ERIC Number: ED243153
Record Type: RIE
Publication Date: 1984-Aug
Reference Count: 0
The Legitimacy of Punitive Damages in Media Libel Cases.
Thomas, James H.
The constitutionality of punitive damage awards in media defamation litigation was examined through a review of federal and state libel case law since the 1964 Supreme Court decision in "New York Times v. Sullivan." Using the opinions of various courts and justices and studies of libel litigation, a number of areas bearing on the issue were explored, including (1) the unpredictability of punitive awards, both in size and the lack of standards used by juries in determining them; (2) the effect this unpredictability, along with high damage awards, has on media self-censorship; and (3) the effect of the high cost of defending against libel litigation through the entire appeals process has had on self-censorship. In addition, the state's basic interest in libel litigation--to compensate for damage to reputation--was examined to determine if punitive damages met or exceeded the requirements of that interest. The major findings of the examination were that punitive damage awards in media libel cases definitely have resulted in fostering an atmosphere of self-censorship. In addition, the increasing frequency of libel litigation that must be pursued through the appellate courts has added prohibitively high legal defence costs to the threat of punitive damages. Finally, the examination revealed that punitive damage awards may go beyond the basic interest of the state in libel litigation and may be interfering with editorial freedom rather than vindicating damaged reputations. (FL)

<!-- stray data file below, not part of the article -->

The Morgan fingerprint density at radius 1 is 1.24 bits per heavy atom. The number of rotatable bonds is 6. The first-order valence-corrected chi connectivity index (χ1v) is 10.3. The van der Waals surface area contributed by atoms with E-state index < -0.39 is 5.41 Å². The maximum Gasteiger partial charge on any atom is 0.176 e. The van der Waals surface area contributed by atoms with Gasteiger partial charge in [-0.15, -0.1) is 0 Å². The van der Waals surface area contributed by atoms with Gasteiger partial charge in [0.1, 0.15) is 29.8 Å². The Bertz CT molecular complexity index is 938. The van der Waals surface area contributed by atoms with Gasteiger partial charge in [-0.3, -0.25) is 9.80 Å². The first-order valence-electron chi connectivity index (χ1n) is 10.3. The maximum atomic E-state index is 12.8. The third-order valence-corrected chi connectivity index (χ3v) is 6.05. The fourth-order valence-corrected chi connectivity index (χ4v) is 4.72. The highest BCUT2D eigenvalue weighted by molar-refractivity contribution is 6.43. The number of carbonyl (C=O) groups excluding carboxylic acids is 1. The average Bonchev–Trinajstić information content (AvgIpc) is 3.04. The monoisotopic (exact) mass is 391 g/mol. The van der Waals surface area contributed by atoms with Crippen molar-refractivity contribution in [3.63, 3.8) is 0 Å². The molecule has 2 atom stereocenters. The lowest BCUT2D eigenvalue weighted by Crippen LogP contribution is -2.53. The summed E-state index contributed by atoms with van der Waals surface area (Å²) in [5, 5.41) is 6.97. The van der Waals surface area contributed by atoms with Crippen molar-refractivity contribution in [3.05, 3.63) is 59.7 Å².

Publication Type: Reports - Research; Information Analyses; Speeches/Meeting Papers
Education Level: N/A
Authoring Institution: N/A
Identifiers: Libel; Punitive Damages; Self Censorship
Note: Paper presented at the Annual Meeting of the Association for Education in Journalism and Mass Communication (67th, Gainesville, FL, August 5-8, 1984).